“it appeared upon their trials, that most of them had been seduced and terrified into the fatal step, by Boyd, and a number of people who frequently came amongst them from North Carolina, under a variety of pretenses; and for want of proper information on the nature of our contest with Great Britain.”
And the remaining group of approximately 20 Loyalists were sentenced to death. The trials concluded on April 12th.
One Loyalist by the name of Zachariahs Gibbes described the treatment of these condemned prisoners as cruel, saying that the prisoners were forced to look at the holes that were to be their future graves as well as the gallows they were to be hanged from. While sentenced to die on April 19th, these Loyalists seemed to strike luck when a writ of habeas corpus from Governor Rutledge came on that very day to halt the hangings. The Loyalist prisoners on death row were then moved to Orangeburg, South Carolina, where they were kept in the town’s blockhouse.
All the while, the British were ablaze with frustration as they attempted to have the accused Loyalist prisoners released or exchanged as prisoners of war. Unsuccessful, some British officials penned threats to the Americans. British Colonel James Mark Prevost wrote directly to Williamson to emphasize the consequences that would befall the American Whigs if any harm was done to his majesties “faithful subjects..." Williamson retorted that the men being held prisoner had… “daringly taken up arms against, and wantonly plundered the honest and industrious inhabitants of this state [South Carolina], were properly secured and delivered up to the civil law.” General Moultrie and Major Thomas Pinckney also received fiery requests from British officials, but the Americans insisted that the prisoners were being held under the tenets of civil law. Prevost considered revenge by exacting punishment on his Whig prisoners, but was persuaded by the threat of American backlash against other British prisoners.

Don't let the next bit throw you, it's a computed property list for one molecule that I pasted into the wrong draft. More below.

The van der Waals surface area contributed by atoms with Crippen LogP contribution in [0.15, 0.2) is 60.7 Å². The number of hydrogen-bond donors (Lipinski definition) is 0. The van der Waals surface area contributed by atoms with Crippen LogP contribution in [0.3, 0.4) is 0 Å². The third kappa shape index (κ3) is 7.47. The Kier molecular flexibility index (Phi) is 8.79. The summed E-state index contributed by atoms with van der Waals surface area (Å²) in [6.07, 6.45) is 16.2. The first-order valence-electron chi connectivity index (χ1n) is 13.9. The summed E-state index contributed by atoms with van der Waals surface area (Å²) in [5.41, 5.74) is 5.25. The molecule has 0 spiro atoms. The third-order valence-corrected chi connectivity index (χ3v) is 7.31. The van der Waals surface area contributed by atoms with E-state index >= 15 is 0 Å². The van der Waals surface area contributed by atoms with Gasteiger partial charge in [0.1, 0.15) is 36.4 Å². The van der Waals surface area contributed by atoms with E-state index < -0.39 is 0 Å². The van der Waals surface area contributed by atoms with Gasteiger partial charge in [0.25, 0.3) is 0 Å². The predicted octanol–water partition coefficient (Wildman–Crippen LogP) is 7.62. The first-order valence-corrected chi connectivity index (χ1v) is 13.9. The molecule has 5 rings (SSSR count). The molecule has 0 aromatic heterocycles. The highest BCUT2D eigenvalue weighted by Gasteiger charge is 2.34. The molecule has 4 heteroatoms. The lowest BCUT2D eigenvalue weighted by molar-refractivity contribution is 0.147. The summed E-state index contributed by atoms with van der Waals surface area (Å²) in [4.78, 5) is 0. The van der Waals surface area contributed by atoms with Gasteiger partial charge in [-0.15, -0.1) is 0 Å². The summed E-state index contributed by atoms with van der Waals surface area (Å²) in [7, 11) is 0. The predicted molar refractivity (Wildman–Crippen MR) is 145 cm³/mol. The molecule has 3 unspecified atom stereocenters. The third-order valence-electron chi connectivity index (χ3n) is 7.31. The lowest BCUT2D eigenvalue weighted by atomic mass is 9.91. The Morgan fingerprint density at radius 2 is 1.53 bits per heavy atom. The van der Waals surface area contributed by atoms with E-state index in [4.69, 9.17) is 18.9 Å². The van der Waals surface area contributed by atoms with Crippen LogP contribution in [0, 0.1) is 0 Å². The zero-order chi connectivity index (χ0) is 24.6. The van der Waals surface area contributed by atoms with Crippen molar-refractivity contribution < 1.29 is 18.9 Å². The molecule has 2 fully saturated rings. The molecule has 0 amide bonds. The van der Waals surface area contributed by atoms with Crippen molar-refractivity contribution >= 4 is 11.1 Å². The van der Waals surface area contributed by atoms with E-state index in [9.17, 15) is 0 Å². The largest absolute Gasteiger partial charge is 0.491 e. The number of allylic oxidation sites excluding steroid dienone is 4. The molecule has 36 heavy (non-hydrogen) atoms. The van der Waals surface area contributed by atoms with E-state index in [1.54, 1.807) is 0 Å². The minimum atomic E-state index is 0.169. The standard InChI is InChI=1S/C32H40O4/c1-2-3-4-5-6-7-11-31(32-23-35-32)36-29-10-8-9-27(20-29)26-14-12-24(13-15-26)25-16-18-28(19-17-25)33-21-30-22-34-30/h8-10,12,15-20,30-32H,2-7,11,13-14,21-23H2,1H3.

The British threat however loomed on the minds of Patriot authorities. In effect, South Carolina officials started to question the consequences of moving forward with the execution of the prisoners at Orangeburg. They pondered the safety of themselves, their families, and their property if they pushed the British to react. Thus, when British Lieutenant Colonel Prevost launched an invasion into South Carolina in April of 1779, all but 5 of the Loyalist prisoners were granted reprieves. The last of the 5 prisoners were returned to Ninety Six where they were to receive their fatal punishment.
Sheriff William Moore oversaw the hangings of Charles Draper, John Anderson, James Lindley, Samuel Clegg, and Aquilla Hall. It was said that these men had committed cruel unforgivable acts against their patriot counterparts.
The men at the forefront of the trials and executions, Sheriff Moore and General Williamson, paid the consequences they so feared and ended up in British hands as the Redcoats took control of South Carolina in 1780. Moore was actually held in the same jail in Ninety Six as the Loyalist prisoners had once been in 1779. Meanwhile, Williamson surrendered himself to the British and accepted parole. He claimed that he had been working with the British all along… giving him the debated title of “Arnold of the South.”